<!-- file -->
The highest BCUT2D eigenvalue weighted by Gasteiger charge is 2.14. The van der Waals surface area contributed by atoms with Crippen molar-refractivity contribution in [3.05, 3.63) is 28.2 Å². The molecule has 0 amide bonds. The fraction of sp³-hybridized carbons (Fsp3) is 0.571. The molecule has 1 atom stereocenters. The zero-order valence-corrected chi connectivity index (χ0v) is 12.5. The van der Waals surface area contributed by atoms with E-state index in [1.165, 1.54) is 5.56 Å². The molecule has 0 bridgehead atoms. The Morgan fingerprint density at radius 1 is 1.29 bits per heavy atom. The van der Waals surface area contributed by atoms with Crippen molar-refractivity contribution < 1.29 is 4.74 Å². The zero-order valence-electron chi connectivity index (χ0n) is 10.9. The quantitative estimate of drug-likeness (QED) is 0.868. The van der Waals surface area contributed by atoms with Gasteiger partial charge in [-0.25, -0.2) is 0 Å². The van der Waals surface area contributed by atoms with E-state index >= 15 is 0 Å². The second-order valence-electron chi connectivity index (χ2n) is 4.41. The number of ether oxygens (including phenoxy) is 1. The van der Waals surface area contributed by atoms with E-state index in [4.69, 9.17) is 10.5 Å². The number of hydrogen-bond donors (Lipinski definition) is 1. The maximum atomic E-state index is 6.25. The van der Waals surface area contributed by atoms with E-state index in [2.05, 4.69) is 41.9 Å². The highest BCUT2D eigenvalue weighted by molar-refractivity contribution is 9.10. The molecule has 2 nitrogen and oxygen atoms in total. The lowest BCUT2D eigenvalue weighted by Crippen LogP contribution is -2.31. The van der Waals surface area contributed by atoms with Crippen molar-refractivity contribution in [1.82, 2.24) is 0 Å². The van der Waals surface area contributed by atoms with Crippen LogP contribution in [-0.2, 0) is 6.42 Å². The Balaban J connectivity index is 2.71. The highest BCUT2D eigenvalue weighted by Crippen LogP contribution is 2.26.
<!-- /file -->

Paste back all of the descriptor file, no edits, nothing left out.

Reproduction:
The highest BCUT2D eigenvalue weighted by Gasteiger charge is 2.14. The van der Waals surface area contributed by atoms with Crippen molar-refractivity contribution in [3.05, 3.63) is 28.2 Å². The molecule has 0 amide bonds. The fraction of sp³-hybridized carbons (Fsp3) is 0.571. The molecule has 1 atom stereocenters. The zero-order valence-corrected chi connectivity index (χ0v) is 12.5. The van der Waals surface area contributed by atoms with E-state index in [1.165, 1.54) is 5.56 Å². The molecule has 0 bridgehead atoms. The Morgan fingerprint density at radius 1 is 1.29 bits per heavy atom. The van der Waals surface area contributed by atoms with Crippen molar-refractivity contribution < 1.29 is 4.74 Å². The zero-order valence-electron chi connectivity index (χ0n) is 10.9. The quantitative estimate of drug-likeness (QED) is 0.868. The van der Waals surface area contributed by atoms with Gasteiger partial charge in [-0.25, -0.2) is 0 Å². The van der Waals surface area contributed by atoms with E-state index >= 15 is 0 Å². The second-order valence-electron chi connectivity index (χ2n) is 4.41. The number of ether oxygens (including phenoxy) is 1. The van der Waals surface area contributed by atoms with E-state index in [4.69, 9.17) is 10.5 Å². The number of hydrogen-bond donors (Lipinski definition) is 1. The maximum atomic E-state index is 6.25. The van der Waals surface area contributed by atoms with E-state index in [2.05, 4.69) is 41.9 Å². The highest BCUT2D eigenvalue weighted by molar-refractivity contribution is 9.10. The molecule has 2 nitrogen and oxygen atoms in total. The lowest BCUT2D eigenvalue weighted by Crippen LogP contribution is -2.31. The van der Waals surface area contributed by atoms with Crippen molar-refractivity contribution in [1.82, 2.24) is 0 Å². The van der Waals surface area contributed by atoms with Crippen LogP contribution in [-0.2, 0) is 6.42 Å². The Balaban J connectivity index is 2.71. The highest BCUT2D eigenvalue weighted by Crippen LogP contribution is 2.26.